Snowstorm 2011: JetBlue, American Airline Passengers Stranded on Runway for 7 Hours

Around 700 people were left high and dry for more than seven hours on a tarmac at Connecticut’s Bradley International Airport after their flights were diverted from New York City’s airports due to an unusually severe snowstorm on Saturday.

At least three JetBlue planes and one American Airline plane were stuck on the tarmac near Hartford for more than seven hours.

Without water or working toilets, passengers were living a traveler’s nightmare with many spending the night trying to cuddle up on cots and chairs in various airport terminals.

Andrew Carter, a reporter for the Florida Sun Sentinel who was on a JetBlue flight traveling to cover the Miami Dolphins game against the New York Giants, shared his experience with the media. Carter reportedly boarded his flight around 9:30 a.m. from Fort Lauderdale for Newark Liberty International Airport. According to The Associated Press, the plane sat on the tarmac between 1:30 p.m. and 9 p.m.

Carter said, "The toilets were backed up. When you flushed, nothing would happen."

Another passenger from one of the diverted JetBlue planes said the airline's snack supply ran low at the start of the delay and was completely diminished in a few hours.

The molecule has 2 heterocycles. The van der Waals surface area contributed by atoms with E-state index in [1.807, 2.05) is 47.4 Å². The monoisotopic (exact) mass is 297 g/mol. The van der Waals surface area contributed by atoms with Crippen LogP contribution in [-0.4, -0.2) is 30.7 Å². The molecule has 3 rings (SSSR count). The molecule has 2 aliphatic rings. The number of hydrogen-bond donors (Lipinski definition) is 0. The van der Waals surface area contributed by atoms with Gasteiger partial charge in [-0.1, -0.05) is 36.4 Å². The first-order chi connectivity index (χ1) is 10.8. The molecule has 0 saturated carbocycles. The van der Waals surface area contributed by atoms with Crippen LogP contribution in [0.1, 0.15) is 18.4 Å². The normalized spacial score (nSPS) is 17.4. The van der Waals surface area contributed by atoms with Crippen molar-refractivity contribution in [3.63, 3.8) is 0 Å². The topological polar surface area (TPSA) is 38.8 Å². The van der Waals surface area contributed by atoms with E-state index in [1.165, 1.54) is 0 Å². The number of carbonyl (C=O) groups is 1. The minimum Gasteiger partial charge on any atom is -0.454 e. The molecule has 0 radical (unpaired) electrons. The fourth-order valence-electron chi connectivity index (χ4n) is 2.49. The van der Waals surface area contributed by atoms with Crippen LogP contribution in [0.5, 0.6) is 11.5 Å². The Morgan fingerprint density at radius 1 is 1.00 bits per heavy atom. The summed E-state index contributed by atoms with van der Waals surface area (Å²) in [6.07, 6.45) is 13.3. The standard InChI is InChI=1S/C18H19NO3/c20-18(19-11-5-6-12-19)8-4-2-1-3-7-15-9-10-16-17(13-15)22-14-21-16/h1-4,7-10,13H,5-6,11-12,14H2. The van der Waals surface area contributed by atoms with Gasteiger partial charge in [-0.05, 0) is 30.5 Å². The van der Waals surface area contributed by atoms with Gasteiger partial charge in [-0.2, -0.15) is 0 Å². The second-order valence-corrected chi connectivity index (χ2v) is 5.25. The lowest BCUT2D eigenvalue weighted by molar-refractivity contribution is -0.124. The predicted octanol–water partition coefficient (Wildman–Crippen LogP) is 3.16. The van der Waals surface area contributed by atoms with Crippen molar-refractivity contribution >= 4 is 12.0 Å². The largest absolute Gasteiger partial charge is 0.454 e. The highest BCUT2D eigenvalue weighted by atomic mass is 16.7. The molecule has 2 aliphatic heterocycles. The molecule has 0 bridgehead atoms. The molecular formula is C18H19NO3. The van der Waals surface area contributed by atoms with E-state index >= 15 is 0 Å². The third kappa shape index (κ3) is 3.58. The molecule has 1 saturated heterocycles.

In an emailed statement, JetBlue spokeswoman Victoria Lucia said the diversion occurred because of a "confluence of events including equipment failures at Newark and New York’s John F. Kennedy International Airport that prevented planes from landing in low visibility."

Frustrated passengers tweeted their irritation over the weekend. It was a common sentiment for those tweeting from Connecticut's Bradley International to say they felt like they were being held hostage.

Others remained optimistic with the help of a little sarcasm and a sense humor

One person tweeted, "I'm stuck at the airport. I have nothing but a pack of Altoids but I'm still happy. When I finally get outta here, my breath will be so fresh."

Others tweeted their concern safe from home and tried to sympathize with the airport dwellers in a bind. One Twitter user wrote, "7 hours! I can’t imagine."

In 2010, the Department of Transportation (DOT) introduced high consequences for tarmac delays that exceed three hours in the Airline Passenger's Bill of Rights. Violations could result in fines of up to $27,500 per passenger. However the DOT does not always enforce the fines.

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